• Yulia Briman
  • Marilyn Riley
  • John Hearns

Congratulations all of you! Please contact your tutor if you haven’t yet received your hard copy certificate, Status Page or certification seal.

Also, don’t forget to join become a fan of our Facebook page and follow our Twitter profile @secollege for College announcements such as lesson updates, press releases and news.

Q and A: Is it really necessary to have 250 words of text on the home page?

QuestionDear Kalena

I am searching the web looking for an idea of how to redo my mortgage site.

I plan on optimizing many pages of content and am finding out that  local SEO companies that are placing high on search rankings barely have 150 or so words of body text– and that is on the home page. I thought the 250 words minimum was a “black and white” rule.  Is there some kind of exception to this? If there is, it sure will make my life easier.

Alistair

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Hi Alistair

Guess what? No rules in SEO are black and white.

200-250 words of text was actually just a rough guide that my friend (and SEO rockstar) Jill Whalen came up with over 10 years ago when she began optimizing web sites.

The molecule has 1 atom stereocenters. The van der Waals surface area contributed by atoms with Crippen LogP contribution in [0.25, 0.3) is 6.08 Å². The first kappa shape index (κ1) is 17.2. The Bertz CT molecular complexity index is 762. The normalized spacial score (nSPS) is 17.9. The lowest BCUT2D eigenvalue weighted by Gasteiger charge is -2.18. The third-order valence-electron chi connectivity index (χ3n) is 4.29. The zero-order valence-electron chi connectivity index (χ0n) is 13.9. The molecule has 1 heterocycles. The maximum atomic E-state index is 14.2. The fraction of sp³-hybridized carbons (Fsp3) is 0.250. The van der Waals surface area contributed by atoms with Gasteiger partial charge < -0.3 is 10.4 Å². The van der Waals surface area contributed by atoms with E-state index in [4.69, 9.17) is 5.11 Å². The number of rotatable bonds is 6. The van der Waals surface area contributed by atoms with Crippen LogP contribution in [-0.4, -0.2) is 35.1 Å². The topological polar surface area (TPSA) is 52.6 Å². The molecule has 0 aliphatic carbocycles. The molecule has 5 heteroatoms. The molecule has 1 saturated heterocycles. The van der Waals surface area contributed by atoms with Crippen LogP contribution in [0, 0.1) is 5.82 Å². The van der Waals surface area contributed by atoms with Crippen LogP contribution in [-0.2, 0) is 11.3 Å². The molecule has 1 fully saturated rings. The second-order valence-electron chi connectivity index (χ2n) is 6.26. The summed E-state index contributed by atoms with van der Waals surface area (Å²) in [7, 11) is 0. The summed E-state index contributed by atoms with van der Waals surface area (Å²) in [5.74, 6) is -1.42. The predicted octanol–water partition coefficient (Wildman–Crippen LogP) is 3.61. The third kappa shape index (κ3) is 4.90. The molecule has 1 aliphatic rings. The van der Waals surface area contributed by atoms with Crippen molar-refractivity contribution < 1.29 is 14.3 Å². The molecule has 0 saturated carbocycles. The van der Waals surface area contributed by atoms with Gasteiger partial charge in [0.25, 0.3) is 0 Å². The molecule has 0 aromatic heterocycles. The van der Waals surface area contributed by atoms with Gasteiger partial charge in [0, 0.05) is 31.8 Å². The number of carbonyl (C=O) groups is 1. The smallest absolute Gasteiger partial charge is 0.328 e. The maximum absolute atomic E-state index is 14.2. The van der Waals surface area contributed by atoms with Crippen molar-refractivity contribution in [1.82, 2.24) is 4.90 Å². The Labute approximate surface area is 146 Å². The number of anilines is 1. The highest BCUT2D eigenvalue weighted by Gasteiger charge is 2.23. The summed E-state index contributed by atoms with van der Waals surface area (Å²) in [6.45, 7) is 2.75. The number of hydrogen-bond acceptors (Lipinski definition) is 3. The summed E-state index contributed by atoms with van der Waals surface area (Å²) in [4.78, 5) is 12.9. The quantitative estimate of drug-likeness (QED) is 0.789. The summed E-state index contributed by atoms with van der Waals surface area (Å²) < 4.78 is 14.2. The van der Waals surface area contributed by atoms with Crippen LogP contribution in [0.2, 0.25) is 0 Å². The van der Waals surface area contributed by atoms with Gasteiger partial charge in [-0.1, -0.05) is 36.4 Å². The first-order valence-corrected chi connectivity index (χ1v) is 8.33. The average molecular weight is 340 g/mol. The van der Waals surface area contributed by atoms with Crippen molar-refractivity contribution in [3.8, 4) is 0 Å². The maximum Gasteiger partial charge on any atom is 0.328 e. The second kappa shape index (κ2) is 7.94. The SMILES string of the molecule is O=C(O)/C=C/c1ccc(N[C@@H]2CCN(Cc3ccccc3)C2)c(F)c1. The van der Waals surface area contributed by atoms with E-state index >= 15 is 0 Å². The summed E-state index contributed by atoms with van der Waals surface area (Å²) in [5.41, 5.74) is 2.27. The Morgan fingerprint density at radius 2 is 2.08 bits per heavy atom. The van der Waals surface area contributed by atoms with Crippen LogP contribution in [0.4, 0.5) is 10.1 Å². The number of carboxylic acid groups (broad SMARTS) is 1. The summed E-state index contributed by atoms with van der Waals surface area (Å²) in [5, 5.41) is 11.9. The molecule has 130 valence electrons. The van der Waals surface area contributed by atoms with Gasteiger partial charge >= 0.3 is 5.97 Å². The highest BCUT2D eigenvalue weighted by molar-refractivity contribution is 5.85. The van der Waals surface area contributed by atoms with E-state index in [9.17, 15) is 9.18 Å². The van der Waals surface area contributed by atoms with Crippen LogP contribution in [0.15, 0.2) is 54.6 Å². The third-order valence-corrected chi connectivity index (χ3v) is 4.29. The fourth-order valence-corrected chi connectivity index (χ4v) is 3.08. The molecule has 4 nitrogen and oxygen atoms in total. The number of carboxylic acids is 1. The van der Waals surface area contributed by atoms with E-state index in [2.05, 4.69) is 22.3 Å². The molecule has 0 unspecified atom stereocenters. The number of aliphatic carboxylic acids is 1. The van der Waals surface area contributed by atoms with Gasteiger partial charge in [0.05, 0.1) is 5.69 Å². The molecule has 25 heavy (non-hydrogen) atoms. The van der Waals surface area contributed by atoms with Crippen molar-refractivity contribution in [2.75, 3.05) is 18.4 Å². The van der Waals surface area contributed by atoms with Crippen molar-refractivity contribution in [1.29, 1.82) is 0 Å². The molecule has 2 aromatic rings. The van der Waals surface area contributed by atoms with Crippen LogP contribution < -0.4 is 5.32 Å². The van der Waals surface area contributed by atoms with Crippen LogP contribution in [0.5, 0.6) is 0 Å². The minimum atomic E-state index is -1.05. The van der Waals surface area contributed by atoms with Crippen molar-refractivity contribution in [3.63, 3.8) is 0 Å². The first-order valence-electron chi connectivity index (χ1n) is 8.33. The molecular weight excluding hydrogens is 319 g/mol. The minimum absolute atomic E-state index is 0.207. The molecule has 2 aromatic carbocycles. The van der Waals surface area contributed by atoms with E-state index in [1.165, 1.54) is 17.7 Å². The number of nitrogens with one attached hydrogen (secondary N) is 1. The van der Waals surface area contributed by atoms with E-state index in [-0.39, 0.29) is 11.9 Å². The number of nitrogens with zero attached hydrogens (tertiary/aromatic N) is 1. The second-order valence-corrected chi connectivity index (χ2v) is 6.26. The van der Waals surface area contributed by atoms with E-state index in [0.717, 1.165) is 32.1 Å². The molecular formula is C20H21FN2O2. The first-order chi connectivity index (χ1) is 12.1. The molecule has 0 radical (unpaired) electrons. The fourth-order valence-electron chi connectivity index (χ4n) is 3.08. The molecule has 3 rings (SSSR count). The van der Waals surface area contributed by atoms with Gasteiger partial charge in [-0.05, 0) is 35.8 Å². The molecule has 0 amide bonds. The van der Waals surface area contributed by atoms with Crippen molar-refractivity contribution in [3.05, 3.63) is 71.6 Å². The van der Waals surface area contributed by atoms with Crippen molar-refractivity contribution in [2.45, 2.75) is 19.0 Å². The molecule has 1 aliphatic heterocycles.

It’s just a lot easier to integrate keywords naturally into 2 or 3 paragraphs of text than it is to squeeze them into 1 paragraph of text. Why make it difficult for yourself? Give yourself more room to add keywords and feed search engines what they need to survive – text.

That said, if you believe you can naturally squeeze all the keywords you need into 150 words and still have your home page text sound logical and natural to read – then go for it!

——————-

Like to learn more about SEO? Download my free SEO lesson. No catch.

Q and A: How important is domain canonicalization to SEO?

QuestionHi Kalena

I use a company that “specializes” in mortgage sites and hosting. Since I am in the process of applying everything I am learning, I saw fit to have my site graded by one of the many online tools available.

The tool showed that my site is coming up for both the www and non www versions of my domain. When I enquired with my host about doing a 301 for my domain to one version, they said

“There is nothing we or you can reset on the Xsites as this is beyond anything we have control over. We do not support any of this nor have the capability for any one else to have it”.

How much is it going to hurt me in SEO if I don’t get this fixed like the site grader suggested?

Alex

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Hi Alex

What you’re referring to here is domain canonicalization.

Search engines can sometimes index both www and non www versions of your domain, creating duplicate content headaches for you and also link popularity dilution. Therefore, it’s best for SEO purposes if you can stick with one version of your domain and make sure all links point to that version. The www version is my recommendation because most sites will link to you using that version anyway.